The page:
Updated at 10:00pm UTICA/ROME — Nearly eight months after his morning show on WUTQ/WADR was replaced by an extension of the station’s “Talk of the Town” program, Hank Brown is returning to radio. While a local newspaper was first to report Brown’s announcement, we discovered something on the FCC website which seems to indicate Brown’s new radio home may not be legal, after a construction permit expired earlier this month.
According to a story on UticaOD.com this evening, Brown’s new show will air weekdays from 9am to noon on 1120 WKAJ, starting next Monday, January 2.
You might remember reading about WKAJ here on CNYRadio.com earlier this year — we told you the station’s owners asked for permission to move WKAJ’s construction permit from Little Falls, in Herkimer County to Saint Johnsville, in Montgomery County. Although that move took WKAJ only a few miles eastward, the county border is also the line separating the Utica-Rome radio market from the Albany-Schenectady-Troy market, as defined by radio ratings giant Arbitron (map, PDF, 11MB).
As of Tuesday night, the FCC still has WKAJ listed under “construction permit” status, and there’s no sign yet of owner Cranesville Block Company requesting “license to cover,” the final stage of FCC approval. Unless we’re missing something, it appears that the WKAJ construction permit expired on December 15, 2011. That’s the same expiration date on the original CP from 2008, where Michael Celenza was listed as owner.
In the letter officially allowing the move from Little Falls to Saint Johnsville this past July, the FCC stated, “this construction permit will be subject to automatic forfeiture unless construction is complete and an application for license to cover is filed prior to expiration.”
Added at 10pm: Just to be sure, we checked with Scott Fybush, whom we consider to be much more experienced with interpreting FCC material. He tells CNYRadio.com that “the FCC has been granting 18 month CP extensions when CPs are sold to qualifying small buyers.” However, Fybush said he looked through WKAJ’s registration data as well and he concurs, “I don’t see any formal request for an 18-month extension. But that doesn’t mean the station is operating illegally. It’s possible to get verbal extensions from the FCC, especially if your consulting engineer is someone like Bill Sitzman who’s very well known in Washington…and especially if it’s the end of the year and deadlines are looming.”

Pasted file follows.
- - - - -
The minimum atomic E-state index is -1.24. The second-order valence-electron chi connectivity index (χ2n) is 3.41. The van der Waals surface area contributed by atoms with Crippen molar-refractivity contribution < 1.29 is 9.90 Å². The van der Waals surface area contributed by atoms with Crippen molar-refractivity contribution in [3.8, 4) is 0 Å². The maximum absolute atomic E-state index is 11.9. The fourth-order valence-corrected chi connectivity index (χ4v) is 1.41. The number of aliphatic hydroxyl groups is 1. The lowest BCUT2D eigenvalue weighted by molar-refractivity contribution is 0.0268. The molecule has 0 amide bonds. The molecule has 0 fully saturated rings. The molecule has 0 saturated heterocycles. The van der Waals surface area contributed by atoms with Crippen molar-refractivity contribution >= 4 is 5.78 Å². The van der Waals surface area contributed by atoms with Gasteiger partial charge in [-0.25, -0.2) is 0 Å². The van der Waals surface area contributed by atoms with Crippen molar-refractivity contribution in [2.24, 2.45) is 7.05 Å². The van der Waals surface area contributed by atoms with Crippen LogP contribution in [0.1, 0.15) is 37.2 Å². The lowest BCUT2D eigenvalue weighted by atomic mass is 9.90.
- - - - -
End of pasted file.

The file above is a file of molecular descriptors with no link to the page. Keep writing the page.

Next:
Our thanks to Scott for his quick and helpful feedback on the matter — we hope you’ll check out his site, fybush.com, home of NorthEast Radio Watch and Tower Site of the Week, and order your copy of Scott’s 2012 Tower Site Calendar. (The first part of NERW’s “Year in Review” went up today, and the rest will appear next week.)
Is there a chance the FCC’s website is late in making updates? Did WKAJ get a verbal extension, which might not appear online? Or will WKAJ’s owners have to beg the FCC’s forgivness when they explain why they missed this important deadline? We’ll keep an eye on it.
In the UticaOD.com article, Brown is quoted as saying, “I can broadcast in Boonville and you’ll hear me just as well in Utica,” a statement which has your editor scratching his head, since the newspaper said WKAJ is based in Little Falls, nowhere near Boonville. Even more confusing, is why the paper said Little Falls despite the fact, as we already mentioned, FCC records show WKAJ licensed to Saint Johnsville.
However, if WKAJ is indeed legal to broadcast come January 2, Brown may still reach much of the same audience he used to reach from studios in downtown Utica. Even though the St. Johnsville transmitter site is even farther away from Utica than Little Falls, it was authorized to broadcast at much stronger levels. The updated CP included approval to broadcast at 10,000 watts during daylight hours. The original CP would have had WKAJ at only 1,500 watts.